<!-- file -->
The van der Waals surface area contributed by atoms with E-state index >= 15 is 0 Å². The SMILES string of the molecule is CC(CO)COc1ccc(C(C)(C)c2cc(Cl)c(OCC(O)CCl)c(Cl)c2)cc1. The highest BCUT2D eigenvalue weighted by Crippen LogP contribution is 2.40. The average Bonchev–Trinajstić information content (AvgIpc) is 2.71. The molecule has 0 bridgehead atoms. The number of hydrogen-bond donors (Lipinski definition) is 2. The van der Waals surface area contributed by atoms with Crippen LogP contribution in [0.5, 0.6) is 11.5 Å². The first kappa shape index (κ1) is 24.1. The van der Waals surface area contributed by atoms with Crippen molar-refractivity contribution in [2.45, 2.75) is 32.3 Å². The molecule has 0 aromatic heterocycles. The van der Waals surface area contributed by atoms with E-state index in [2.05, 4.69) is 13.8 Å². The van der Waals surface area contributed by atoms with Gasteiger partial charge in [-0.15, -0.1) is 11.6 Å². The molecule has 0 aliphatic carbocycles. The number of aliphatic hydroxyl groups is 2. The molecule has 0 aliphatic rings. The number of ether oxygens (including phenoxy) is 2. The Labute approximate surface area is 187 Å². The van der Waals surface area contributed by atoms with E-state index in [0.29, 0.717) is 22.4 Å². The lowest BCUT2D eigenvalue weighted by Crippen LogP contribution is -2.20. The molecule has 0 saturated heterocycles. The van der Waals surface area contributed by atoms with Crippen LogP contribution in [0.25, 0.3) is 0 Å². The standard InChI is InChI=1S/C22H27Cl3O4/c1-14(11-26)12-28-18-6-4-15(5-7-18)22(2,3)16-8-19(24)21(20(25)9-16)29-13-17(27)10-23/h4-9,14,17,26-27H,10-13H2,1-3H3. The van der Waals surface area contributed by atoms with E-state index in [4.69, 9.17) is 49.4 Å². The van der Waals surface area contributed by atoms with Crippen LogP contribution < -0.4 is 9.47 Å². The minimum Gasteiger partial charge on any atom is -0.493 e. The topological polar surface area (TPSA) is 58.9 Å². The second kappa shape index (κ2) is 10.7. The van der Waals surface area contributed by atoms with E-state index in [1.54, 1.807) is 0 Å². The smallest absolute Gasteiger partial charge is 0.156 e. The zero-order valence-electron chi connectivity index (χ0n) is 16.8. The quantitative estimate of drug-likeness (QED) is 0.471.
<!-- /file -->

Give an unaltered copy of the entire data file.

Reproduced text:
The van der Waals surface area contributed by atoms with E-state index >= 15 is 0 Å². The SMILES string of the molecule is CC(CO)COc1ccc(C(C)(C)c2cc(Cl)c(OCC(O)CCl)c(Cl)c2)cc1. The highest BCUT2D eigenvalue weighted by Crippen LogP contribution is 2.40. The average Bonchev–Trinajstić information content (AvgIpc) is 2.71. The molecule has 0 bridgehead atoms. The number of hydrogen-bond donors (Lipinski definition) is 2. The van der Waals surface area contributed by atoms with Crippen LogP contribution in [0.5, 0.6) is 11.5 Å². The first kappa shape index (κ1) is 24.1. The van der Waals surface area contributed by atoms with Crippen molar-refractivity contribution in [2.45, 2.75) is 32.3 Å². The molecule has 0 aromatic heterocycles. The van der Waals surface area contributed by atoms with E-state index in [2.05, 4.69) is 13.8 Å². The van der Waals surface area contributed by atoms with Gasteiger partial charge in [-0.15, -0.1) is 11.6 Å². The molecule has 0 aliphatic carbocycles. The number of aliphatic hydroxyl groups is 2. The molecule has 0 aliphatic rings. The number of ether oxygens (including phenoxy) is 2. The Labute approximate surface area is 187 Å². The van der Waals surface area contributed by atoms with E-state index in [0.29, 0.717) is 22.4 Å². The lowest BCUT2D eigenvalue weighted by Crippen LogP contribution is -2.20. The molecule has 0 saturated heterocycles. The van der Waals surface area contributed by atoms with Crippen LogP contribution in [0.25, 0.3) is 0 Å². The standard InChI is InChI=1S/C22H27Cl3O4/c1-14(11-26)12-28-18-6-4-15(5-7-18)22(2,3)16-8-19(24)21(20(25)9-16)29-13-17(27)10-23/h4-9,14,17,26-27H,10-13H2,1-3H3. The van der Waals surface area contributed by atoms with E-state index in [4.69, 9.17) is 49.4 Å². The van der Waals surface area contributed by atoms with Crippen LogP contribution < -0.4 is 9.47 Å². The minimum Gasteiger partial charge on any atom is -0.493 e. The topological polar surface area (TPSA) is 58.9 Å². The second kappa shape index (κ2) is 10.7. The van der Waals surface area contributed by atoms with E-state index in [1.54, 1.807) is 0 Å². The smallest absolute Gasteiger partial charge is 0.156 e. The zero-order valence-electron chi connectivity index (χ0n) is 16.8. The quantitative estimate of drug-likeness (QED) is 0.471.